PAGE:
Milton Head: the Birthplace of Modern Mapping

Part of the Mapping the Past trail

Filed under History & Archaeology

William Roy was born at Milton Head in 1726. By his death in 1790, Major-General Roy had changed the way we make maps – and consequently see the world – forever.

Amongst his many achievements were the Military Survey of Scotland 1747-55; his posthumously-published Survey of the Military Antiquities of the Romans in North Britain (1793); and the Hounslow Heath Baseline which lead to the Principal Triangulation of Great Britain. Roy’s dedication to mapping and his perseverance in lobbying for a comprehensive mapping project for the nation led to the foundation of the Ordnance Survey (OS), one year after his death in 1791.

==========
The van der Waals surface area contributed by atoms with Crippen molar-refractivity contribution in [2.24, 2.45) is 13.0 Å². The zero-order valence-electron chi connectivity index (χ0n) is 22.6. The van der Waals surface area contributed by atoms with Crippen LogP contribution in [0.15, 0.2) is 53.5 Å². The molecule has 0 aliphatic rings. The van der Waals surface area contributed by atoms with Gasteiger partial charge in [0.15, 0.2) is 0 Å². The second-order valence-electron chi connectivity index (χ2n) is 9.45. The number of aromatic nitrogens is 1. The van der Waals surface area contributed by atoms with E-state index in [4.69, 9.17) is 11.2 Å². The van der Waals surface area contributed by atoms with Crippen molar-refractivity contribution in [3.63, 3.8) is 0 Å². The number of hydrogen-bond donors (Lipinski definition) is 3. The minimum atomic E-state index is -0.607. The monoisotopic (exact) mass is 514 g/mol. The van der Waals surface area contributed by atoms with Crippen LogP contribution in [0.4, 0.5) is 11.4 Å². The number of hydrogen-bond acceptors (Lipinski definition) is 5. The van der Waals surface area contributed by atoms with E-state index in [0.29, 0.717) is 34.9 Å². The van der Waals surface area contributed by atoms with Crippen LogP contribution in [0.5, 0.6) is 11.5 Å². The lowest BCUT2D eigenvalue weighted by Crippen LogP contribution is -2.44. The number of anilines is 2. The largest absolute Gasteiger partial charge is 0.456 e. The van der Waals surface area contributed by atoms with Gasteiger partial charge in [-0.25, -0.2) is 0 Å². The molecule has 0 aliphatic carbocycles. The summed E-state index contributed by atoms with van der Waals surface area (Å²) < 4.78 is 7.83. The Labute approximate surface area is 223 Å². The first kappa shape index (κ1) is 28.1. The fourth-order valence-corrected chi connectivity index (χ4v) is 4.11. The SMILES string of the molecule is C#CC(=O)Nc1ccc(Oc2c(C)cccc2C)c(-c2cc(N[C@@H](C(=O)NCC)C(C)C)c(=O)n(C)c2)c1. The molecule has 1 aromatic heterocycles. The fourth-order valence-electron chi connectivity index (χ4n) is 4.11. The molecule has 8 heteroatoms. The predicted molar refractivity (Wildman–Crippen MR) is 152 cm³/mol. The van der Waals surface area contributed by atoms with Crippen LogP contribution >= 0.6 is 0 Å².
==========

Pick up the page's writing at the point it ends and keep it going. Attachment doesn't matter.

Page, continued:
In 1956 a monument in the form of a Trig Point was erected in his honour, by the OS, at the site of his birthplace at Milton Head, just outside Carluke. While the house in which Roy was born is marked on his Military Survey, the building has long since disappeared. However many of the other features marked by Roy can still be seen, especially the fields and field boundaries that surround the site. Another memorial to William Roy can be found in the town square of Carluke. So rather than taking the car, you can park in Carluke town centre and walk between the two memorials. You might actually walk the route which William Roy may have travelled as a young boy to the schoolhouse on Carluke High Street.

Major-General William Roy's Monument.

This listing was created as part of the Mapping the Past project, managed by Northlight Heritage and delivered by CAVLP Heritage. Explore the site as part of the Mapping the Past trail (see right).

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